Men carry out their sinful activities, but God is sovereign.  The Jews provided a false witness against this innocent man, Jesus. The Romans carried out the crucifixion.  All Jesus’ friends would reject Him. But, as Zechariah prophesied 500 years earlier, God was carefully orchestrating His plan.  God was delivering His wrath against His Son.  God was placing His Shepherd on the cross.  God was sacrificing His own Son for the sins of men.  What love for His creation our God must have!

But there’s good news for the disciples.  The stumbling is only temporary.  Neither death nor desertion can end this story.  Jesus said, “I’m going to be raised and I’m going to meet you in Galilee.” Resurrection results in re-gathering.

Note: We serve a risen Savior.  Until we truly grasp that deep in our hearts, we have only religion.

Peter responds to Jesus’ words (v.33) as expected.  The Bible does not attempt to hide the frailties of the created.  Peter says, “Not this cat!  Everyone else may leave You, but not me.”  As all the disciples join Peter in self-edification, Jesus bluntly shares, “Not only will you reject Me; you’ll deny Me.  Not once; but three times. Not some time in the future; this very night.”  Jesus, without condemnation, is only sharing truth with His friends.

All but one of the disciples would see their fellowship restored with Jesus.  Judas would not be in Galilee.

As the story unfolds, great comfort is found for the eleven and for us. When the difficult passages of Scripture bring questions of doubt, we have this narrative to strengthen our faith.  Jesus said, “If you deny Me, I’ll deny you.”  Eleven were restored, one was not.  All twelve rejected and disassociated themselves from Him.  Was Jesus partial in His forgiveness?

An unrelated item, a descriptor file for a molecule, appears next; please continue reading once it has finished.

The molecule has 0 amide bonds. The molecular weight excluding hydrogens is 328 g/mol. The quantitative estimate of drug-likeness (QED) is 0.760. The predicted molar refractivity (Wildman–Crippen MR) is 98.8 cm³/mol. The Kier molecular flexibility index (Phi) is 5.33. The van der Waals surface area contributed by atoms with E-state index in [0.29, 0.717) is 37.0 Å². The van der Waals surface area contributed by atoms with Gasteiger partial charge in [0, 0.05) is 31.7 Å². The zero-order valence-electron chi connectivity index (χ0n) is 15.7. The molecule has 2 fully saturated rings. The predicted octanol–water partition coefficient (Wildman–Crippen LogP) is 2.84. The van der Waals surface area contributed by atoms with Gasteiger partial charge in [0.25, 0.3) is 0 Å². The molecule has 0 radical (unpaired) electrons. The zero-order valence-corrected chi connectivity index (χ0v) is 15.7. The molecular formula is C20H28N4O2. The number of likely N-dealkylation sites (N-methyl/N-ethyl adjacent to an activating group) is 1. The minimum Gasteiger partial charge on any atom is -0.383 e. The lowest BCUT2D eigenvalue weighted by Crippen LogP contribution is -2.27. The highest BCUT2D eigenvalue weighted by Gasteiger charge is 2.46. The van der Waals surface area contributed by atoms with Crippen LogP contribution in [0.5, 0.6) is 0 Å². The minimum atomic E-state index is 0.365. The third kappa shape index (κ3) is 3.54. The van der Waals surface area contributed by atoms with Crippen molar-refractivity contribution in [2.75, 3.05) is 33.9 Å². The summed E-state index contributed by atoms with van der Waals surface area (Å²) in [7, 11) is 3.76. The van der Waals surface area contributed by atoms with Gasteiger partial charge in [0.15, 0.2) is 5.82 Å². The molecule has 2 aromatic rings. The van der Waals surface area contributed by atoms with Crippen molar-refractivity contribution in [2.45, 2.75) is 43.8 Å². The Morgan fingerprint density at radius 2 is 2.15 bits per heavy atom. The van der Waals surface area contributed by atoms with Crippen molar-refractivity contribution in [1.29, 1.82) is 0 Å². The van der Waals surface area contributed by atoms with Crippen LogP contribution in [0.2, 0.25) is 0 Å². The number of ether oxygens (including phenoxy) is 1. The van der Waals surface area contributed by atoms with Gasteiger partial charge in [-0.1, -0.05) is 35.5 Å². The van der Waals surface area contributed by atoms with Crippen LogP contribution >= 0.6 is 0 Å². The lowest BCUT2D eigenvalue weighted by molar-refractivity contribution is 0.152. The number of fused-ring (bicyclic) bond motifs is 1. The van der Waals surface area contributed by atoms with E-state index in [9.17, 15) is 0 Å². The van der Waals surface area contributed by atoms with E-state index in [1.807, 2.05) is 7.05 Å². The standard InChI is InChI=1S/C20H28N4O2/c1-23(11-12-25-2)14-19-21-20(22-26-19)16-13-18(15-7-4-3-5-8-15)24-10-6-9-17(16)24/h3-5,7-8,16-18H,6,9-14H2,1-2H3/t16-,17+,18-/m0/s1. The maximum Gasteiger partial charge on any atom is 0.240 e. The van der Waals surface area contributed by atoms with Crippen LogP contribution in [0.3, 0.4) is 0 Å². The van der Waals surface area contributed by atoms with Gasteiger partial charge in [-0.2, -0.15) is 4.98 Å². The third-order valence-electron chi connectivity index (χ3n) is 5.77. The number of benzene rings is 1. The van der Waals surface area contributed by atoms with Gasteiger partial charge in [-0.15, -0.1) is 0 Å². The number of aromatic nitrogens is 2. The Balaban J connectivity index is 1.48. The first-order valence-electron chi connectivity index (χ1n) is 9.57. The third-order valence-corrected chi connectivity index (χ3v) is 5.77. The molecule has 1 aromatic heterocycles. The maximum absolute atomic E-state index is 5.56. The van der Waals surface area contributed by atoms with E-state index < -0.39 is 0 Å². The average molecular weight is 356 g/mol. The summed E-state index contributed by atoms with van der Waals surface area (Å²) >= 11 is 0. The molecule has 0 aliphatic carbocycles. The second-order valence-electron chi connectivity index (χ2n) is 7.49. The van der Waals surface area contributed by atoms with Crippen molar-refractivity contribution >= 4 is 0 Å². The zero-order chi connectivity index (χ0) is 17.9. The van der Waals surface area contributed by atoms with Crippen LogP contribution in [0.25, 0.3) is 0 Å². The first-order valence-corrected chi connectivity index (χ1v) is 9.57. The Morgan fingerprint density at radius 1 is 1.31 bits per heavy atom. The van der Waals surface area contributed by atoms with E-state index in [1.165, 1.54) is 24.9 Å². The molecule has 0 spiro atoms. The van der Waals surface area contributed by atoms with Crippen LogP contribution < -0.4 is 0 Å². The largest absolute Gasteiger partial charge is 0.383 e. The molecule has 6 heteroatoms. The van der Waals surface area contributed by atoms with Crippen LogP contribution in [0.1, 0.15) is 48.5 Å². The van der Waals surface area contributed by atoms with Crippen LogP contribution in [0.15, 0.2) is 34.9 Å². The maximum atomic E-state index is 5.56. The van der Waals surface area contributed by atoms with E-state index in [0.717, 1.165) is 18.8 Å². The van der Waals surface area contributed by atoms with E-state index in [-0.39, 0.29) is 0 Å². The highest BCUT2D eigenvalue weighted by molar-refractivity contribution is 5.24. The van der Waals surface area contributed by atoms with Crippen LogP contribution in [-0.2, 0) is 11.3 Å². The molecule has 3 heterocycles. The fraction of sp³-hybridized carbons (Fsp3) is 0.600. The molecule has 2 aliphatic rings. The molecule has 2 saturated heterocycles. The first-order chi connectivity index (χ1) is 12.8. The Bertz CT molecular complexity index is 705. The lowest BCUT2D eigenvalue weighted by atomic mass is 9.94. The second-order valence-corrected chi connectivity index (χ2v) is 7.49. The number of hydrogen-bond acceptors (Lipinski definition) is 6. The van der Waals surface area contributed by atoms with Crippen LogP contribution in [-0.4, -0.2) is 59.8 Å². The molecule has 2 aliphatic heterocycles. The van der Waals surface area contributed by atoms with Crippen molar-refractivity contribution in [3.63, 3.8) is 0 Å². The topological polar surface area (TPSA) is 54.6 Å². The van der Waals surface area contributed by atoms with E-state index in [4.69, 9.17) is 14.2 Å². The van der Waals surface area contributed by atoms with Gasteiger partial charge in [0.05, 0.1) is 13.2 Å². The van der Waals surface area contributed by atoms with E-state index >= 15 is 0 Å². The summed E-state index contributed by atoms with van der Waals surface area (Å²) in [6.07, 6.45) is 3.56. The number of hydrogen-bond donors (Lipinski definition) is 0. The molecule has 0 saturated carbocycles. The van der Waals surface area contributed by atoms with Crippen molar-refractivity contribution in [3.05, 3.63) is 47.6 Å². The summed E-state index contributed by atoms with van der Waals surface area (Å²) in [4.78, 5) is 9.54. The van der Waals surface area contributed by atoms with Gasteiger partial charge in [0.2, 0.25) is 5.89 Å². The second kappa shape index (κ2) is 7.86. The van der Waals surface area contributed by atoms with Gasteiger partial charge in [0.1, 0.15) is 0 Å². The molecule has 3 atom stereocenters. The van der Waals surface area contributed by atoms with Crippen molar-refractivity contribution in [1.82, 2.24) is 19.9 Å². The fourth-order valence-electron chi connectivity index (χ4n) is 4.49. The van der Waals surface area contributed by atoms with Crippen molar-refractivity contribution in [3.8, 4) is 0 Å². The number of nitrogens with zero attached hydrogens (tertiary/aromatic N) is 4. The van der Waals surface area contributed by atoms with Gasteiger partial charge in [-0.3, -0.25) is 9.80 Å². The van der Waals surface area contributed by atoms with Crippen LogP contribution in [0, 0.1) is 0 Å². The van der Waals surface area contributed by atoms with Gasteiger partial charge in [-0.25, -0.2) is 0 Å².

The difference between the eleven and the one is a matter of “no faith,” and a “temporary weakening of faith.”  Judas did not believe and his actions gave evidence of that unbelief.  After the scene in the courtyard, Peter ran out and wept bitterly.  Judas hung himself.

The anchor that holds is the relationship with Christ.  The Gospel is not about organized religion, church membership, or good works. The Gospel is God becoming a Man, entering a finite time to die and be raised.  The Gospel is that Jesus paid it all.  The debt we couldn’t pay; He paid.  The right response to the Gospel is to believe.  The right response is to declare Him Lord and enter into a relationship with Him.

God had a plan… we must have a relationship.

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About mtsweat

Seeking the rest that is only promised and found in Christ Jesus, along with my treasured wife of more than twenty-five years, we seek to grow in our relationship with our Heavenly Father, walk with the Holy Spirit as He moves our hearts, loving others always as Jesus loves us, and carry the news of His glory, the wonderful gospel, that gives light and life where there once was only darkness.